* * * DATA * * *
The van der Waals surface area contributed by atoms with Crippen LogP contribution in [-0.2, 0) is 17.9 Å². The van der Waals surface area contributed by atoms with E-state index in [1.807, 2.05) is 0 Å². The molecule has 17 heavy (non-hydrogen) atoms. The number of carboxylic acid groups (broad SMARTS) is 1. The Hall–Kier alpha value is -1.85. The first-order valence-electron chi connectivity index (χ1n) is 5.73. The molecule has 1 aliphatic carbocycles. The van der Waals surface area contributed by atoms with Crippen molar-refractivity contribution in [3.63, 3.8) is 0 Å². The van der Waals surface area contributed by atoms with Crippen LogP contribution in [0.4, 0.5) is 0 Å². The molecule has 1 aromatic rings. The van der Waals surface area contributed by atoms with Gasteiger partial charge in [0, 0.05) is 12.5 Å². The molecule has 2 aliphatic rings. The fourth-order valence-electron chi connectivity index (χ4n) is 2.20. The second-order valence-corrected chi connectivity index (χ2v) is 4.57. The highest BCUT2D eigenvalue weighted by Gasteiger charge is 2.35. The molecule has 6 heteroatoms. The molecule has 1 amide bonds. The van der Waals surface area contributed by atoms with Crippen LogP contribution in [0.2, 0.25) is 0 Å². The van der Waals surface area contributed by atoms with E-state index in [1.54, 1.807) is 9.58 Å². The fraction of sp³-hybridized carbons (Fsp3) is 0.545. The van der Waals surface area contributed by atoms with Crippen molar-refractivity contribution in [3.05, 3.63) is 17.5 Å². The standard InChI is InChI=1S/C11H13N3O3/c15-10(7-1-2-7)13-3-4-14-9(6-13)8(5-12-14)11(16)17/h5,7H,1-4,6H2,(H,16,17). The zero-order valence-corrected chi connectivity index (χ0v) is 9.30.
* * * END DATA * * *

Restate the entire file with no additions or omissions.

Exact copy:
The van der Waals surface area contributed by atoms with Crippen LogP contribution in [-0.2, 0) is 17.9 Å². The van der Waals surface area contributed by atoms with E-state index in [1.807, 2.05) is 0 Å². The molecule has 17 heavy (non-hydrogen) atoms. The number of carboxylic acid groups (broad SMARTS) is 1. The Hall–Kier alpha value is -1.85. The first-order valence-electron chi connectivity index (χ1n) is 5.73. The molecule has 1 aliphatic carbocycles. The van der Waals surface area contributed by atoms with Crippen molar-refractivity contribution in [3.63, 3.8) is 0 Å². The van der Waals surface area contributed by atoms with Crippen LogP contribution in [0.4, 0.5) is 0 Å². The molecule has 1 aromatic rings. The van der Waals surface area contributed by atoms with Gasteiger partial charge in [0, 0.05) is 12.5 Å². The molecule has 2 aliphatic rings. The fourth-order valence-electron chi connectivity index (χ4n) is 2.20. The second-order valence-corrected chi connectivity index (χ2v) is 4.57. The highest BCUT2D eigenvalue weighted by Gasteiger charge is 2.35. The molecule has 6 heteroatoms. The molecule has 1 amide bonds. The van der Waals surface area contributed by atoms with Crippen LogP contribution in [0.2, 0.25) is 0 Å². The van der Waals surface area contributed by atoms with E-state index in [1.54, 1.807) is 9.58 Å². The fraction of sp³-hybridized carbons (Fsp3) is 0.545. The van der Waals surface area contributed by atoms with Crippen molar-refractivity contribution in [3.05, 3.63) is 17.5 Å². The standard InChI is InChI=1S/C11H13N3O3/c15-10(7-1-2-7)13-3-4-14-9(6-13)8(5-12-14)11(16)17/h5,7H,1-4,6H2,(H,16,17). The zero-order valence-corrected chi connectivity index (χ0v) is 9.30.